Incorporating biological natural history in simulation models: Empirical estimates of the progression of end-stage liver disease

Oguzhan Alagoz, Cindy L. Bryce, Steven Shechter, Andrew Schaefer, Chung Chou H. Chang, Derek C. Angus, Mark S. Roberts*

*Corresponding author for this work

Research output: Contribution to journalArticlepeer-review

26 Scopus citations

Abstract

Objective. To develop an empiric natural-history model that can predict quantitative changes in the laboratory values and clinical characteristics of patients with end-stage liver disease (ESLD), to be used to calibrate an individual microsimulation model. Methods. The authors report the development of a stochastic model that uses cubic splines to interpolate between observed laboratory values over time in a cohort of 1997 patients with ESLD awaiting liver transplantation at the University of Pittsburgh Medical Center. The splines were recursively sampled to provide a stochastic, quantitative natural history of each candidate's disease. Results. The model was able to simulate the types of erratic disease trajectories that occur in individual patients and was able to preserve the statistical properties of the natural history of ESLD in cohorts of real patients. Moreover, the model was able to predict pretransplant survival rates (87% at 1 year), which were statistically similar to rates observed in the authors' local cohort (92%). Conclusions. Cubic splines can be used to generate quantitative natural histories for individual patients with ESLD and may be useful for developing clinically robust microsimulation models of other diseases.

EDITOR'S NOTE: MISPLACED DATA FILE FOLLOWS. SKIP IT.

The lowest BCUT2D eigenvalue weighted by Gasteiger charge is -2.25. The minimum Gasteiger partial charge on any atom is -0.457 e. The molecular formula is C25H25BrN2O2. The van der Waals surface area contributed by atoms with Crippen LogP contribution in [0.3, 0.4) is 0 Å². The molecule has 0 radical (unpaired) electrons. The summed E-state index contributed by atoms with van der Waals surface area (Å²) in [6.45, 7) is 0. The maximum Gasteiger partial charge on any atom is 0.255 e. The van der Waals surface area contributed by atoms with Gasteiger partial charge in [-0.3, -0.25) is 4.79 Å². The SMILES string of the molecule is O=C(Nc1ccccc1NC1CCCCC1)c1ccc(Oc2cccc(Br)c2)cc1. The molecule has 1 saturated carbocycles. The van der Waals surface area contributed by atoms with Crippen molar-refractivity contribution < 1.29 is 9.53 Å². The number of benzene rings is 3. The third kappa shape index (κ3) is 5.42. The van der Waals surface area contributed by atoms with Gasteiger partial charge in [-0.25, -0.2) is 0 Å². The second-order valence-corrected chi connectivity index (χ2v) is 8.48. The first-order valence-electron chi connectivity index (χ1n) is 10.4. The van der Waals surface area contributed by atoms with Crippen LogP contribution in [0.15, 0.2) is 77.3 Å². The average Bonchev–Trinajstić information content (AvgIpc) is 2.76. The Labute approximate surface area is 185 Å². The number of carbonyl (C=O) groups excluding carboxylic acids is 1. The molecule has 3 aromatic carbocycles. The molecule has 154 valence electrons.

Original languageEnglish (US)
Pages (from-to)620-632
Number of pages13
JournalMedical Decision Making
Volume25
Issue number6
DOIs
StatePublished - Nov 1 2005
Externally publishedYes

Keywords

  • Liver disease
  • Microsimulation
  • Natural history
  • Spline function

ASJC Scopus subject areas

  • Health Policy

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